• A Unit Study approach is based on the premise that learning does not occur in isolated boxes, but is interwoven between subject areas, so learning is more effective if it is based on the study of a particular topic. Typically unit studies cover language arts, history, science, art, drama, music, and so on, but frequently suggest that math be taught separately. With Math on the Level, however, math can be integrated into the unit study so that students can see the relationship of math to the other subject areas. Math on the Level even includes a chapter in the Math Adventures book which gives specific information on how to incorporate math into a unit study.

  • Unschooling can mean very different things to different people, but in general, students are allowed to follow their interests and curiosity as motivators for learning. This approach is based on the philosophy that children learn best when they have a desire to learn, so the most effective way to encourage learning is to provide an environment which fosters the child’s desire to learn. Many unschoolers resign themselves to using textbooks for math, but with Math on the Level, a child can learn even math while following his or her passions, since every concept that is needed before algebra is explained in the Teaching Guides. This gives complete flexibility on the order of teaching concepts so that they can be taught when it fits with the current area of study.

  • The Waldorf Educational approach emphasizes educating the whole child, body, mind and spirit, and the early years of education focus on art, creativity and imagination with an emphasis on drama, music, arts and literature. Textbooks, computers and television/video learning are discouraged in favor of learning that is hands-on. Using Math on the Level allows math learning to occur without textbooks, which is consistent with Waldorf philosophy. The ability to teach math through nature study, gardening, cooking, or any other subject area, makes Math on the Level uniquely suited to be used with a Waldorf approach to home education.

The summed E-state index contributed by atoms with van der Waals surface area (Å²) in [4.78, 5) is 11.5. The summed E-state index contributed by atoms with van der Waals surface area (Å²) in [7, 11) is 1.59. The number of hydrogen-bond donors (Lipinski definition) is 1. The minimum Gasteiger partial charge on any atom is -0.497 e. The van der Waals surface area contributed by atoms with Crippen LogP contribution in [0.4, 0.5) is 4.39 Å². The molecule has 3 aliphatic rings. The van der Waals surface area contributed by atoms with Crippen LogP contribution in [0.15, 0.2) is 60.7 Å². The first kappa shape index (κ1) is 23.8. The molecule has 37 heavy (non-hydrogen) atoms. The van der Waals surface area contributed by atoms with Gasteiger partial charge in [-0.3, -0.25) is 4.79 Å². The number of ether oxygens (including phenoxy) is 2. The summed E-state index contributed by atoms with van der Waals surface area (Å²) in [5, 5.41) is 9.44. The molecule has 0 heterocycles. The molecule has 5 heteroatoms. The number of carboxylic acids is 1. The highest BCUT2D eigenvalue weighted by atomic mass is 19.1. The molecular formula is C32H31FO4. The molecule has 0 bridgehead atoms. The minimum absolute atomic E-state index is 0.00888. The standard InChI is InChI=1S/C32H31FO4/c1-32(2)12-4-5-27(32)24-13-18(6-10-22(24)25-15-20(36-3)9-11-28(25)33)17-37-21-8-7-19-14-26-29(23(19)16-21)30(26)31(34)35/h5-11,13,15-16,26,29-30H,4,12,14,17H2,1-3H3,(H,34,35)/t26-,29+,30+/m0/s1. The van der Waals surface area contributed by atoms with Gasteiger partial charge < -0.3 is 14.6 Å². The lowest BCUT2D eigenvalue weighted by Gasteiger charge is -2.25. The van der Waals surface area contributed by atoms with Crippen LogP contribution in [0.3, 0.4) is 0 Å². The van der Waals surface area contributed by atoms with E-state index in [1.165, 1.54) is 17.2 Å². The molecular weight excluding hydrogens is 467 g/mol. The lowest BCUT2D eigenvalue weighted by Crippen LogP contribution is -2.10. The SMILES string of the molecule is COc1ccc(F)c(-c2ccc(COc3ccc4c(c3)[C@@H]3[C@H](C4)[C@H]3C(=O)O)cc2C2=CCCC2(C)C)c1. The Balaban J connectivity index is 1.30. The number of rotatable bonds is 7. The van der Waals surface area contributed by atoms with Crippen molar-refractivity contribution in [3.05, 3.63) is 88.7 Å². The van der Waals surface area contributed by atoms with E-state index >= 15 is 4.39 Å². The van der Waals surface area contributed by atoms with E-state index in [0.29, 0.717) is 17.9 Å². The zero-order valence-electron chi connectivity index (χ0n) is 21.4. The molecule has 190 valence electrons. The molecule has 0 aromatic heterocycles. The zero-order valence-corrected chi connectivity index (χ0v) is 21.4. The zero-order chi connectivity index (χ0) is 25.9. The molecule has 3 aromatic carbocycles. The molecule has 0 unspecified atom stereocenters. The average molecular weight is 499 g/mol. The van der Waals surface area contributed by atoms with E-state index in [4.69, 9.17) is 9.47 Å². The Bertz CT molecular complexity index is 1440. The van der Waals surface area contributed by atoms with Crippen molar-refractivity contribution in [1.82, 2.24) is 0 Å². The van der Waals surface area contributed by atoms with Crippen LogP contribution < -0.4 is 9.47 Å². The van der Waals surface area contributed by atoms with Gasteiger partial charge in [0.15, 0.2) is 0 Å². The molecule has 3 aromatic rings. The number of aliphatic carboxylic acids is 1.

• With traditional classroom education, children are grouped according to age and taught using one teaching approach and at one pace, set by the author. The textbook is written to facilitate group instruction in a classroom, and real-life teaching methods are seldom used. Some authors use a "spiral" scope-and-sequence while others use a linear "mastery" approach. However, we feel strongly that you are best equipped to know when your child is ready to learn a math concept, and we encourage you to modify expectations and adapt your own "scope-and-sequence" to your child's readiness to learn. 

    In some situations, homeschool parents feel compelled to conform to external, classroom methods.

    • Some states require homeschool parents to cover specific math concepts by certain grades and turn in "standardized" test results.
    • A child may be temporarily removed from a classroom and homeschooled only for a short time. In these cases, the parent may wish to keep pace with what the classroom is teaching.
    • Some parents are more comfortable with a highly structured approach.

    With Math on the Level, you can use any sequence you feel is best for your child, including one you obtain from your state or school. You still benefit from its real-life teaching methods and individualized review-over-time, and you also can readily locate and fill any gaps in your child's understanding. Even if you prefer a program consisting of workbooks and videos, you may still find Math on the Level to be an excellent teaching or tutoring resource, since it shows you how to teach any concept up to Algebra 1. But watch out -- once you get to know Math on the Level, you may just leave your other one-size-fits-all program behind!